If positive performance appraisals, awards, and monetary compensation are an accurate assessment, I was very good at my job. After a dozen years at the same company, I knew exactly what to do and could handle anything that came up. Days were predictable and I knew all the people to talk to and all the proper steps to take if a crisis occurred.
Since my retirement last November, I plunged head first into a life where most of the time I have no idea what I am doing. Fruits, vegetables, and trees have been planted, weeded, and cultivated, miraculously survived and thrived, and the harvest preserved. Additional plants and trees have been discovered, identified, researched, and consumed and used when possible. Pickling, freezing, drying, canning, and fermenting became a part of my regular routine.
Blackberry Cordial with Sparkling Water
Autumn Olive Berries
Autumn Olive Fruit Leather
It’s been extremely disconcerting to go from being an expert to being a novice, or if I’m being honest, completely clueless. As a perfectionist, not knowing what I’m doing is dreadfully uncomfortable. It seems that I’ve spent more time on google doing research this year than I ever did as a paid person.
Working with plants is unpredictable. Stuff ripens earlier than expected, later than expected and often times when it’s really inconvenient. It’s hard to plug all that into a planner to be able to achieve the goal of putting by enough food to last for the next year. And how much is that anyway? It’s another thing that I don’t know – how many jars of tomatoes, salsa, applesauce, apple pie filling, pickles, grape juice, dried tomatoes, etc., will I need before the first asparagus and raspberries ripen in the spring?
Working with animals is even more challenging. Along with their daily requirements for food and water, they get sick or injured, do things that endanger their lives, and get attacked by predators. While I knew all those things were possibilities, I don’t think I realized how it would feel to hold a mortally injured animal in my arms and have to alleviate her suffering. Thank goodness I can do hard things.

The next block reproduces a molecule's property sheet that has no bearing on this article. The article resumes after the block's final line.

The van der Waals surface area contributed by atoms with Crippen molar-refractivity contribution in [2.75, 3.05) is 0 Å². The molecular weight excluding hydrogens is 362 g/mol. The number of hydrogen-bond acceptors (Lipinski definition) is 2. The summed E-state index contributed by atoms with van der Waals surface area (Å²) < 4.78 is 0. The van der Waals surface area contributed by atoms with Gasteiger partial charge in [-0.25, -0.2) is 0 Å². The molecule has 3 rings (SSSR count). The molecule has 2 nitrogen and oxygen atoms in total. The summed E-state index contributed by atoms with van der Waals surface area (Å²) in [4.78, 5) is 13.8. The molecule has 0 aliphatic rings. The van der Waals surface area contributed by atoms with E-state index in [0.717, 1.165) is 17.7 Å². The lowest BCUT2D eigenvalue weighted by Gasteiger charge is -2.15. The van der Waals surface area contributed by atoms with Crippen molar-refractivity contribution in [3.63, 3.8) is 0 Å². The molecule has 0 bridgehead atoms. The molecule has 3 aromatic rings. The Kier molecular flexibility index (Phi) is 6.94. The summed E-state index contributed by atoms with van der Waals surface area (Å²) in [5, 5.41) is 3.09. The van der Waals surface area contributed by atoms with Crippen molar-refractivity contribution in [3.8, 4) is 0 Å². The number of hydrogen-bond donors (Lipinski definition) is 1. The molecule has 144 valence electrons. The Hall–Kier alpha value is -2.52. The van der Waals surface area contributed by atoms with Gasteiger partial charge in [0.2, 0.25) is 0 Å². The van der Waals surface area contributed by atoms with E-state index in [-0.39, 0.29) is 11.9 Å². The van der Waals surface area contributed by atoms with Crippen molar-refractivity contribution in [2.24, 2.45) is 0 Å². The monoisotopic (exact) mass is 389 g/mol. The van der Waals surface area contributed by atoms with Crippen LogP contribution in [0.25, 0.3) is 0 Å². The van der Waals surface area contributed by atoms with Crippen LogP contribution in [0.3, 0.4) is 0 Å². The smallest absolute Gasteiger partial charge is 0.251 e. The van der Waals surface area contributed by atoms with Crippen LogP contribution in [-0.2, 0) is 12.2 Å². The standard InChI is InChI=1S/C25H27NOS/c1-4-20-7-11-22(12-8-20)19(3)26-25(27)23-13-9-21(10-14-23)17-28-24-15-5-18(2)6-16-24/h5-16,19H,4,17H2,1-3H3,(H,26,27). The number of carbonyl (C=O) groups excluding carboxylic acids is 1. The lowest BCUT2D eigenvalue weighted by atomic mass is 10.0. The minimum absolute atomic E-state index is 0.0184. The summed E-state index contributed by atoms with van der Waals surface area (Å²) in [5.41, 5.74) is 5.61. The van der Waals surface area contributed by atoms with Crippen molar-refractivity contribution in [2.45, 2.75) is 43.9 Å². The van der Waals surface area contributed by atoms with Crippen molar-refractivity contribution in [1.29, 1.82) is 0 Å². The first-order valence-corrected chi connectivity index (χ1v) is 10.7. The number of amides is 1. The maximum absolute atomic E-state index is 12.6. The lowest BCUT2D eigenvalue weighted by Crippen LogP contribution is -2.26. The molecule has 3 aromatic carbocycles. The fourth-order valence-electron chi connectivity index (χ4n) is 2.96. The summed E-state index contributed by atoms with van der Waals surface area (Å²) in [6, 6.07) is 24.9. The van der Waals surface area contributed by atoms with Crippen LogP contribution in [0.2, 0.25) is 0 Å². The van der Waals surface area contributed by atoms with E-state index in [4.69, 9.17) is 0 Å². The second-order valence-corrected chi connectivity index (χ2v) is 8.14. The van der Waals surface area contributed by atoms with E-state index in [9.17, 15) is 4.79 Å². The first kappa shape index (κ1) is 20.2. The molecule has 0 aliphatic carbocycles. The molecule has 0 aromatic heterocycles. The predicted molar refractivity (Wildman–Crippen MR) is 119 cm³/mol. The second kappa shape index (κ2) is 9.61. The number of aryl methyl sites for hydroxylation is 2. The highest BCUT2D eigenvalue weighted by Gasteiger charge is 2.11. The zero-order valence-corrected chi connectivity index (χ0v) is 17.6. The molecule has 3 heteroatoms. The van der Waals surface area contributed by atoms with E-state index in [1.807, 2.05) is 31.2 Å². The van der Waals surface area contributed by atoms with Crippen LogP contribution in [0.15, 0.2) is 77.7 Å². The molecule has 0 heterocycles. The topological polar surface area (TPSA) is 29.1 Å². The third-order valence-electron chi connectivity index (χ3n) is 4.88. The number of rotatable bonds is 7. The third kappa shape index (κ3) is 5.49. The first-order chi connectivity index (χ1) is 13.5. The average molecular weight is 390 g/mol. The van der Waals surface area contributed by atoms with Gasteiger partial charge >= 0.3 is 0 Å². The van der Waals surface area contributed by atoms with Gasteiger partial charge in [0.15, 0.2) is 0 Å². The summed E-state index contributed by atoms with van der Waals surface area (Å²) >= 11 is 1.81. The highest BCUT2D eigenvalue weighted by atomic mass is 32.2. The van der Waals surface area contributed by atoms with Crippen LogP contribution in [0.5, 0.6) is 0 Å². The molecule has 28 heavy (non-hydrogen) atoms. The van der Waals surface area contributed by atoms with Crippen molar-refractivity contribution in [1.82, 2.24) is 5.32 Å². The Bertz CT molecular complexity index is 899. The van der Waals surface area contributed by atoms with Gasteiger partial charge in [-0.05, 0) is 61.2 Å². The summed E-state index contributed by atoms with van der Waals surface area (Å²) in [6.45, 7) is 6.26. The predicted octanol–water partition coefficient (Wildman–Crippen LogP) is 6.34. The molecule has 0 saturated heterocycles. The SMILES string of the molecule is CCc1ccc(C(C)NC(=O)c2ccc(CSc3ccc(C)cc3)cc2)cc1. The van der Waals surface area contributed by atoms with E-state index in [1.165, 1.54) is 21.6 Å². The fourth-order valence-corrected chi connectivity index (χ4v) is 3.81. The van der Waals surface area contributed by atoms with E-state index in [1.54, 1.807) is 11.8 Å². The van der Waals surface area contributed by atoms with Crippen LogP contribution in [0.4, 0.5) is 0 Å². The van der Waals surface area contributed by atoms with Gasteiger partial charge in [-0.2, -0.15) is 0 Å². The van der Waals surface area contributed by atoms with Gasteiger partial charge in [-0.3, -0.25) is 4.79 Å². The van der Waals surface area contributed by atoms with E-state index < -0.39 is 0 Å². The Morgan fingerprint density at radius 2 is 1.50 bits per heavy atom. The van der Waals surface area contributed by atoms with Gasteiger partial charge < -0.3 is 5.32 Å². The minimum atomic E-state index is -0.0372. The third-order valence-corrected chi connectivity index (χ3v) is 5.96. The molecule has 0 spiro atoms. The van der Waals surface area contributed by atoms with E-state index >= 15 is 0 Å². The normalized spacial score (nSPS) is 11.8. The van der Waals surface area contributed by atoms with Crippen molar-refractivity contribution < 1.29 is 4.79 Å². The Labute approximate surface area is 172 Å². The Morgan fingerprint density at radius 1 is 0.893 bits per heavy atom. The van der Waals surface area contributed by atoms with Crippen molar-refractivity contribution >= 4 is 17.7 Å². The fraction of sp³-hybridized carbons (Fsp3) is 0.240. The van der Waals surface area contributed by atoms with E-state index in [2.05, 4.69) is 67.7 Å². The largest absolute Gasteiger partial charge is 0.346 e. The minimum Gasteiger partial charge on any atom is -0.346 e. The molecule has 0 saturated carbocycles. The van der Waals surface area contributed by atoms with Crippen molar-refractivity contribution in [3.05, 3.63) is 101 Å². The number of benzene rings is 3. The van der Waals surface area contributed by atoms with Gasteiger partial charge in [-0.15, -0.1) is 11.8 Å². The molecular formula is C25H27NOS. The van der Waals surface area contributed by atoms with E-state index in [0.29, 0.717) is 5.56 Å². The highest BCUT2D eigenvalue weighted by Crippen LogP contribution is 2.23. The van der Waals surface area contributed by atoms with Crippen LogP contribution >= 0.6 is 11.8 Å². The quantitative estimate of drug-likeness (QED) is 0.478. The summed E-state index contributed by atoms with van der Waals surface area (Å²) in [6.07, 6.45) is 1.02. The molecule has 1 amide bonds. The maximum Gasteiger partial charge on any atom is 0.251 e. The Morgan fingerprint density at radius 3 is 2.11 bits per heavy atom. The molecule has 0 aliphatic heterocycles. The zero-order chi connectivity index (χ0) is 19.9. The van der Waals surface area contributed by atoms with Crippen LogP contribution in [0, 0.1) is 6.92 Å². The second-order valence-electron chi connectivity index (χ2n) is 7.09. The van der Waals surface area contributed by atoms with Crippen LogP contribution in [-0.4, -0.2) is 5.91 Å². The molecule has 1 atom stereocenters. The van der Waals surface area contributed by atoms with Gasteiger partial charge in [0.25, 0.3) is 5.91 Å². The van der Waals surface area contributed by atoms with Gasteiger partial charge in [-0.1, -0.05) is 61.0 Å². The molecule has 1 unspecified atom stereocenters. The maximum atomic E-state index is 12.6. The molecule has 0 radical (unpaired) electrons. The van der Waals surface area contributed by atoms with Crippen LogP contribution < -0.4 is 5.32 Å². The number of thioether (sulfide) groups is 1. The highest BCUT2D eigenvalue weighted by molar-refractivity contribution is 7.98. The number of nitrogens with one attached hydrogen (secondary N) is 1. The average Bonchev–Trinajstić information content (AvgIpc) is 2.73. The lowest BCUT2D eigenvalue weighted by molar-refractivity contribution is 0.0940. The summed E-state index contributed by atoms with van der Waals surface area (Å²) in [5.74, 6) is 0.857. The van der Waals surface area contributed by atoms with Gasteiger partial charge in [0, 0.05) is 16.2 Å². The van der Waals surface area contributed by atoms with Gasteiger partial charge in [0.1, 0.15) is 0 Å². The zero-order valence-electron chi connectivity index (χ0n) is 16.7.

It feels good to stretch myself, to learn new things, to have those Naked On The Tundra moments even though my lack of competence has caused me a fair amount of anxiety. There’s a need to document all the things I learned, perhaps now that fall is here and winter is approaching and things will slow down (this won’t really happen, I know that, but I keep saying it anyway).
If you’ve thought about making a change, whether it’s a job, a city, a relationship, having a baby, be prepared for it to look much different from what you imagined. Still good, still what you want, but not quite what you anticipated when you made the change. The unpredictability is really the point – where’s the joy and satisfaction in knowing everything? If you’ve experienced something similar, I’d love to hear it in the comments. In the meantime, I’ll be busy trying to figure out what to do with all my green tomatoes.